In short, the major difference between bipolar I and bipolar II disorder is the fact that the former tends to be far more severe in the manic stages than the latter. The former also consistently responds to treatment with mood intervening drugs, while the latter does not necessarily respond to any one type of treatment. Furthermore, while anyone can develop either condition, the likelihood is higher in those with a family history of the condition and those who have consistently suffered from substance abuse during their lifetime. Most sufferers develop the condition before their 50th birthday.
The study of bipolar II disorder is vital in terms of ensuring long-term mental health for people today. In order to function effectively, mental health is one of the basic human needs today. Although the manic stage may result in some success and in a feeling of unmitigated energy and drive, it can also create social embarrassment and workplace problems for the sufferer. Hence, those who study the disorder will need to focus on specific areas of challenge and how these can be addressed.
One interesting factor about the hypomanic episode in bipolar II sufferers is the fact that this stage of the condition does not necessarily mean that the individual "feels good" or "high." It can also manifest as irritability. Some symptoms of this stage include rapid flights between ideas, rapid and loud speech, increased energy and decreased sleep. In terms of their social situation, hypomanic people can be pleasant companions wh make jokes, show interest in others, and display a highly positive mood. On the other hand, mania may result in unhealthy behavior, such as overspending, unsafe sex, and other impulsive and risky behaviors without any regard for the potential danger of consequences (WebMD, 2014). A manic episode generally could last from a few days to a few months.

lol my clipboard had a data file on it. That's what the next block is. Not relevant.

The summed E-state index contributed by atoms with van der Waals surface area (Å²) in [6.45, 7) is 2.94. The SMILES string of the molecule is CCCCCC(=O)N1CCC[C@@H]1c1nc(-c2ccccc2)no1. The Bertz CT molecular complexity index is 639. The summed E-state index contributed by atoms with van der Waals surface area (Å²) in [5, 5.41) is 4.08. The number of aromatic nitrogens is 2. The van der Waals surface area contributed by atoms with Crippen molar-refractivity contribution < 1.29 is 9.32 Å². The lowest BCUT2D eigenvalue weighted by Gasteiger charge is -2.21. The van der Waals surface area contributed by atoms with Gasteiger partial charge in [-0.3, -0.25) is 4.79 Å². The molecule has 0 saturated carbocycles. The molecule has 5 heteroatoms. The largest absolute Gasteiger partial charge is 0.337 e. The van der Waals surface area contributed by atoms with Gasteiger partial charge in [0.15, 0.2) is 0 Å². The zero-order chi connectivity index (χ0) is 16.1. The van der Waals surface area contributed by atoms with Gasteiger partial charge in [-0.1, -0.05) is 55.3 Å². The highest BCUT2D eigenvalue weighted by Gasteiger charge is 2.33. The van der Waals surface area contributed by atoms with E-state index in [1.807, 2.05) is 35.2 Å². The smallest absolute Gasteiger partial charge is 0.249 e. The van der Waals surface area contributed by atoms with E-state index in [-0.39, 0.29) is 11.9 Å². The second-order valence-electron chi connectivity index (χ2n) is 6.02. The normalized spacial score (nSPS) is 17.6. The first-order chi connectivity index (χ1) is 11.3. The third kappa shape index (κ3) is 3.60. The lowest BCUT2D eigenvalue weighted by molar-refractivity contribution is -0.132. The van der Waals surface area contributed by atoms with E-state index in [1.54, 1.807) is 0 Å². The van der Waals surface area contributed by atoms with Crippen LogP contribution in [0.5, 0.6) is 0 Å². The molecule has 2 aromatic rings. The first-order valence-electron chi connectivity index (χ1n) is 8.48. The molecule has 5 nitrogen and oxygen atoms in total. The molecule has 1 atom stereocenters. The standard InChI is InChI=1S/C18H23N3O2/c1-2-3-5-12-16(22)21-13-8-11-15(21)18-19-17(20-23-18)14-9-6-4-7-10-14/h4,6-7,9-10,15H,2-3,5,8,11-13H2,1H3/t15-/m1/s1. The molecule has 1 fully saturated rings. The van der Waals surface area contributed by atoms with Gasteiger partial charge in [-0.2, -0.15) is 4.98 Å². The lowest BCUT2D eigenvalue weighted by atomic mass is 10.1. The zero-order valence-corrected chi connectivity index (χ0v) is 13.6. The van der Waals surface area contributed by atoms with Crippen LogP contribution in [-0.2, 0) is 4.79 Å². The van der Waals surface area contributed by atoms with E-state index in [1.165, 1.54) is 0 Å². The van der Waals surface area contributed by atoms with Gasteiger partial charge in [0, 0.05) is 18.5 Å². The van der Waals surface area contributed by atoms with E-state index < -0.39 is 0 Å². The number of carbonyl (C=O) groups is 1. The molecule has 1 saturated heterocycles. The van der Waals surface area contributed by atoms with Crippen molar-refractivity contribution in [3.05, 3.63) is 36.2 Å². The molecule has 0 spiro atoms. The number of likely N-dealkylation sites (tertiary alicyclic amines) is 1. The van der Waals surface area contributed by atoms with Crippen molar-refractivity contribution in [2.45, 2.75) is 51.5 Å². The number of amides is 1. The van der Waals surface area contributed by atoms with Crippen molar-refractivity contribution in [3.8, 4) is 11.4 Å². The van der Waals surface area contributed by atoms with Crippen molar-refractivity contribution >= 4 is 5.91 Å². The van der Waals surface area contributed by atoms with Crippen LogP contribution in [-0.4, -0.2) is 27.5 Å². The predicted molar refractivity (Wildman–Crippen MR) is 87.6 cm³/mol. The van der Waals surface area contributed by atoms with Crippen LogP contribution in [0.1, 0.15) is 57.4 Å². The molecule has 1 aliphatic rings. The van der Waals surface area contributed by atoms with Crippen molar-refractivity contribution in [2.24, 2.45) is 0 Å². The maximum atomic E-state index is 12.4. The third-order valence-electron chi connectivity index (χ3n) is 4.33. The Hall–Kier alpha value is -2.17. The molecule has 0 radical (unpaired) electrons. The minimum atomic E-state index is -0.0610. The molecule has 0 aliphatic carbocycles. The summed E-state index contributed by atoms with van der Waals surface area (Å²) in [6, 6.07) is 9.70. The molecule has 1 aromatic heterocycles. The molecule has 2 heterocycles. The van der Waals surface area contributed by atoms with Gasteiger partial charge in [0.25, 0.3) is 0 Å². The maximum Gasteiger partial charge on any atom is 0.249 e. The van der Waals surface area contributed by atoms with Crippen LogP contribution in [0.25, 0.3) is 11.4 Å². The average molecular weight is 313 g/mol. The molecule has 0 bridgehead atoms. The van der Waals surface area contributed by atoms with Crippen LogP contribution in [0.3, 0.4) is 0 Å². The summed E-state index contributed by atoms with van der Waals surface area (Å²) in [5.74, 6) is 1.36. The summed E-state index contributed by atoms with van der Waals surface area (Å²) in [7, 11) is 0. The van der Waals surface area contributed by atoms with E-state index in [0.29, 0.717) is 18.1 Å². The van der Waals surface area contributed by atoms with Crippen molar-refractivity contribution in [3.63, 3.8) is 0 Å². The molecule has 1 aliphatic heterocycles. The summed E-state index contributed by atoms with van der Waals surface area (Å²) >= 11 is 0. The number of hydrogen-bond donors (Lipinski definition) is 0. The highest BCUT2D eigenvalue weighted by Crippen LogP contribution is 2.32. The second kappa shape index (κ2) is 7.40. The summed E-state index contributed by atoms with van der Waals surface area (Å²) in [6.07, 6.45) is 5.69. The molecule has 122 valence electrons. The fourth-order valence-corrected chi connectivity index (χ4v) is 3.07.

There are many specific symptoms of the hypomania stage. What separates this stage from ordinary happiness is a variety of factors, including high energy levels, positive mood, creativity, mystical experiences, and on the more negative side, inappropriate behavior and irritability. Whereas ordinary happiness seldom results in a person engaging in dangerous behavior, the high experienced during a hypomanic episode may result in extreme behavior and extreme experiences (Black Dog Institute, 2014). In addition, this stage of the condition could also include euphoria, an inflated self-esteem, aggressive behavior, agitation, an increased sex drive, easy distraction, substance abuse, and frequent absences from workplace or school responsibilities. Even psychosis may be one of the dangers associated with this stage.
In bipolar II disorder, however, the depressive symptoms are more prevalent than the hypomanic ones. The frequency and sequence of these moods vary widely among individuals. For some, a depressive episode would immediately follow a manic episode. Some experience the manic and depressive stages as a chronic cycle, while others have long periods inbetween the extremes, where they function normally. Depressive episodes occur similarly to clinical depression for the bipolar II sufferer, where there are symptoms like depressed mood, loss of pleasure, low energy and low activity, thoughts of worthlessness and suicide. Other symptoms of this stage include anxiety, sleep problems, appetite disturbances, fatigue, loss of interest, lack of concentration, chronic pain, frequent absences from work or school responsibilities, and poor performance.
It is interesting to compare these lists, especially in the light of the fact that the two stages of the disorder result in many of the same symptoms, including irritability and a basic lack of responsibility in terms of work or school duties. The depressive symptoms could last for weeks, months, or even years in rare cases. The treatment of this stage is highly important in terms of the danger of suicide.
These are all factors that need to be taken into account when it comes to the treatment of bipolar II disorder. With treatment, both the depressive and manic episodes are controlled and may cease earlier than when left untreated.
When it comes to the treatment of bipolar II disorder, various options are available. It is important to recognize that, due to the varied nature of the disorder, there cannot be a singular standardized treatment in all cases.
Hypomania, for example, could masquerade as a sense of relentless optimism. There are many optimists in the world who do not suffer from any mental disorder other than perhaps a lack of grasp of reality. Hence, to effectively treat bipolar II disorder, an accurate diagnosis must be made. While hypermania is therefore somewhat easy to identify and…[continue]